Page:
The “Helios” Loudspeaker Kit by Jeff Bagby and Javad Shadzi
After the design collaboration with Javad on the Jintani speaker, it was now Jeff’s turn to build out his concept speaker using a new waveguide tweeter from SB Satori. Large two ways aren’t seen much due to the lack of tweeters that can cover the range to meet with an 8-9″ woofer, but SB Acoustics had been working on a new waveguide design mated with their beryllium tweeter.
As above, the tweeter is the Satori, TW29BNWG – a Beryllium dome mounted to a massive, solid aluminum waveguide. The woofer chosen is the Satori, WO24P-4 woofer and low-frequency tuning is handled by an SB Acoustics 10″ passive radiator.
“I wanted the speaker to be a stand-mounted model of reasonable size, this presented some problems with the bass alignment, but I resolved those by using a novel bass loading system that I used on the Testarossas several years ago. I can’t say that no one has ever done this before, but I have not seen anyone else do this before, at least not in the way I am. In some ways, it may sound counter-intuitive, but you will see how it works to give us some of the best bass you will hear in a stand-mounted speaker like this. For a speaker just over one cubic foot of volume to reach into the low 30’s with very low distortion at the same time is really quite remarkable”
My goal with a crossover network is to make every part accomplish as much as possible, sometimes multiple things. I look at a crossover holistically, with every part working together, so that I can reduce the parts count as much as possible. I am not a minimalist where crossovers go, but I don’t like the idea of throwing a load of parts at the speaker either if I can accomplish all of my goals with fewer parts.
I decided to pursue a fourth-order L-R acoustic crossover because 4th order roll-offs are the natural result with these drivers and crossovers, anything less leads to too shallow of the circuit, and an L-R crossover with good phase tracking tells us that the highest summation point is directly on the tweeter axis, so there is no risk of any peak in the response above this level on any other axis, above or below the tweeter. Allowing the two drivers to talk to me, it was apparent that the best crossover was going to be in the 1100-1400 Hz range. I started on the lower side of this range, but the best phase tracking was in the 1250-1300 Hz range. After adjusting the top octave balance the crossover point ultimately came in right at 1300 Hz. Remember, crossovers are acoustic. They have nothing to do with textbook circuit shapes. Circuits, whether passive or active are there to optimized to acoustic responses when combined with the driver.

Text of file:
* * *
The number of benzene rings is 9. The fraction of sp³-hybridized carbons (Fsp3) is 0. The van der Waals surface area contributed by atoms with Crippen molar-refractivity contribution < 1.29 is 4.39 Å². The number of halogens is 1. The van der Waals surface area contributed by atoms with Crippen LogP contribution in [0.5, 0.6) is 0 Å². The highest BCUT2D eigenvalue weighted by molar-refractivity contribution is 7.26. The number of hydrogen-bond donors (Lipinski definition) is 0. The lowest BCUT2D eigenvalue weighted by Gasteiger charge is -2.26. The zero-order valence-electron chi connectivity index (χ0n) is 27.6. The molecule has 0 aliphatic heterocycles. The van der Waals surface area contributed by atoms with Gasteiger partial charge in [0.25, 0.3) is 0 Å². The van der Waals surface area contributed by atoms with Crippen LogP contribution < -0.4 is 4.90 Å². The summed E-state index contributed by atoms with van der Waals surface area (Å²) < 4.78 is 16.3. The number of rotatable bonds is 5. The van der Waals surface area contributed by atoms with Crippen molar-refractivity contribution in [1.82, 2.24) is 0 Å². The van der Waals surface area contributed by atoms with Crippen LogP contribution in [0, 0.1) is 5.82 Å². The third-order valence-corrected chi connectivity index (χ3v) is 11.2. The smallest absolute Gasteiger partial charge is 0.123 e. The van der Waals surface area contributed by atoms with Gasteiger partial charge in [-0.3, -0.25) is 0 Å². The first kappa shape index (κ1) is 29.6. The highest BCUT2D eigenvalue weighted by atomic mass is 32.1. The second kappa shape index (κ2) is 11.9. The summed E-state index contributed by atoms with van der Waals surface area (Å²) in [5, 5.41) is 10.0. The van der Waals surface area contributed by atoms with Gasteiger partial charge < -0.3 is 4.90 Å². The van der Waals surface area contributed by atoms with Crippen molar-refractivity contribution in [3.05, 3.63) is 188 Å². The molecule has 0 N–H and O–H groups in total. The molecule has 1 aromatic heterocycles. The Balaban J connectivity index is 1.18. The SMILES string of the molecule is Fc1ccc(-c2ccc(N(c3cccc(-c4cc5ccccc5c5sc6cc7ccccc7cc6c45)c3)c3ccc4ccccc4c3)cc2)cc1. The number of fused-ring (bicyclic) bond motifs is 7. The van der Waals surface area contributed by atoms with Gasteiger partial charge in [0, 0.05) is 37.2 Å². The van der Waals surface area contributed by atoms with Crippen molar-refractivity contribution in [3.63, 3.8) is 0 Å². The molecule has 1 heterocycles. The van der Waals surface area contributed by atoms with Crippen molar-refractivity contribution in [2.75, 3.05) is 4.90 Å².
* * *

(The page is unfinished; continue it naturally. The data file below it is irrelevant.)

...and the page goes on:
The Bass Alignment
When working with a speaker this size with a larger woofer like the Satori WO24 the bass alignment becomes tricky. To compound the situation, the Qts of the woofer with wiring comes in at .42, and a Qts this high pushes up the required volume of the cabinet quite a bit from low Qts drivers. The 35 liters works out to sealed Qtc right at .7, which is maximally flat with the lowest F3 for a sealed alignment. Of course, we might be able to get deeper bass from the speaker vented, but there are two problems with that – First, the volume is too small for a bass alignment that does not possess some level of peaking. The peaking, however, might not be considered objectionable by most people since it would be a broad smooth rise, but it’s still not flat. And second, the required port diameter for the WO24 would result in a port too long to work with this enclosure effectively
My solution was to do something I came up with on the Testarossas that proved to be more successful than I expected. I called it at the time a Quasi-Transmission Line loading. I called it this because both the impedance curve and the box response curve were nearly identical to what you get with a heavily damped transmission line. This was accomplished by using a passive radiator that tunes the enclosure to a very low frequency, even below 20 Hz. The reason it worked really well on the Testarossa was that I found that this type of tuning worked miracles on controlling cone travel, and the MW16P woofers have a very compliant suspension and this additional control was a great benefit, as the cones stayed under control instead of bouncing around excessively.
How Do They Sound?